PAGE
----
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Your Entitlements

Annual Leave

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ORGANISATION OF WORKING TIME ACT, 1997

Statutory annual leave and public holiday entitlements are set out under Part III of the Organisation of Working Time Act, 1997 which came into force on 30 September, 1997 (see Section D1). The Act implements the EU Directive on the Organisation of Working Time, 93/104/EC. In terms of holidays legislation the Act repeals the Holidays (Employees) Act, 1973 and Section 4 of the Worker Protection (Regular Part-Time Employees) Act, 1991.

 

Statutory instruments

S.I. 475/1997 - Organisation of Working Time (Determination of Pay for Holidays) Regulations S.I. Organisation of Working Time (Public Holiday) Regulations

 

The Scope

 

The Act covers any persons of any age, who are or were:

  • employed under a contract of employment or a contract of apprenticeship;
  • in the service of the State, including civil servants and employees of local authorities, health boards, harbour authorities and vocational education committees but excluding members of the Garda Siochana and the Defence Forces;
  • employed by an employment agency, in which case the person who is or was liable to pay the worker's wages is deemed to be the worker's employer for the purpose of the legislation. This is normally the employment agency.

 

Annual leave entitlement

There is no formal qualifying period of service with the employer before an employee (full- or part-time, permanent or temporary) qualifies for paid annual leave. Qualification is on the basis of:

  • all time actually worked by an employee, including overtime;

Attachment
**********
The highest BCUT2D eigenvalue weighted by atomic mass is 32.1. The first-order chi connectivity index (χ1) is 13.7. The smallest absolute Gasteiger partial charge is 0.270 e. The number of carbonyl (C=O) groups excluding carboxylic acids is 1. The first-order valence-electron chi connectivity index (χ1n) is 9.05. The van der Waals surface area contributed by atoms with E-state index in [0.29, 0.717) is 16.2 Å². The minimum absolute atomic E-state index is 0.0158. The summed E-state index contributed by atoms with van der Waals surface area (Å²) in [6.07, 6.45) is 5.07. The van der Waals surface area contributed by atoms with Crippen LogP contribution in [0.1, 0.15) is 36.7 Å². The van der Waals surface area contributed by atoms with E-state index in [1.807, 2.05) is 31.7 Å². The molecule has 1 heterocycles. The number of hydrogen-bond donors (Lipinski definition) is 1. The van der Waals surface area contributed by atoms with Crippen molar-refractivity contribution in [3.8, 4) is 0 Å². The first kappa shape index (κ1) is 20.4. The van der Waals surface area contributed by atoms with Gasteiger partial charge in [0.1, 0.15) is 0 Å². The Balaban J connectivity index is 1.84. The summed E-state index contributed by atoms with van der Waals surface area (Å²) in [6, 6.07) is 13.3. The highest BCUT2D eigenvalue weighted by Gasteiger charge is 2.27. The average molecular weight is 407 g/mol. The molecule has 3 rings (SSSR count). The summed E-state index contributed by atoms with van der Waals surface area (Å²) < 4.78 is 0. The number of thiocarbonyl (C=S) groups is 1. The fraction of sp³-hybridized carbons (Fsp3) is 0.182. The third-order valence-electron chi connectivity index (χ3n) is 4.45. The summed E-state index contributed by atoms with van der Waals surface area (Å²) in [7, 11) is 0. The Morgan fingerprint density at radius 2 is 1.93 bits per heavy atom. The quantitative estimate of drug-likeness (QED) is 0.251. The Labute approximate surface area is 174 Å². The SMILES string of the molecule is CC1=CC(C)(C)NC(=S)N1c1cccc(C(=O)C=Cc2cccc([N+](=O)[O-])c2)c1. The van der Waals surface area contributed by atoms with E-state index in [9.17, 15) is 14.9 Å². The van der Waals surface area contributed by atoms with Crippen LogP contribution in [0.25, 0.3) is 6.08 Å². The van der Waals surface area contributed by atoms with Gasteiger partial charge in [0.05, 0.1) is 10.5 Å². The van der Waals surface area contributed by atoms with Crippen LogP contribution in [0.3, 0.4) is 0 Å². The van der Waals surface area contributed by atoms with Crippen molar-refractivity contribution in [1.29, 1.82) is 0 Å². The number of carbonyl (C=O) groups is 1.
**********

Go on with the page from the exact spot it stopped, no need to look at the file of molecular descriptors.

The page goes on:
• hours notionally worked during statutory maternity leave, additional maternity leave, extended maternity leave, adoptive leave, additional adoptive leave, health and safety leave, remaining maternity leave to which a father is entitled on the death of a mother, parental leave and force majeure leave;
  • time worked on public holidays: and
  • annual leave itself (calculated on the basis of hours which would have been worked had the employee not been on holiday on the days concerned).

Periods that do not count toward annual leave:

 

  • any periods when the employee is absent due to sickness, even if this is paid sick leave.
  • special periods of leave granted by the company, such as bereavement leave.

For the purposes of the legislation the leave year is considered to run from 1 April to 31 March. Different 12-month periods (i.e. January to December) are acceptable as long as the leave year is applied consistently.

From 1 April 1999, minimum statutory annual leave entitlements are calculated by one of the following methods:

(i) four working weeks in a leave year in which the employee works at least 1,365 hours, unless it is a leave year in which he/she changes employment, or

(ii) one-third of a working week per calendar month in which the employee works at least 117 hours, or

(iii) 8% of the hours worked by an employee in a leave year, subject to a maximum of four working weeks (this is the method normally used for calculating part-time employee's entitlements).

Employees covered by two or more of the above calculations will be entitled to use whichever reference period results in the greater amount of annual leave. The working week is defined as the number of days that the employee concerned usually works in a week. For example, if an employee works three days a week then an entitlement to four weeks annual leave will amount in his/her case to 12 days' leave in total.

For More information on this act contact the General Secretary, Sean Lane, on 01-6761989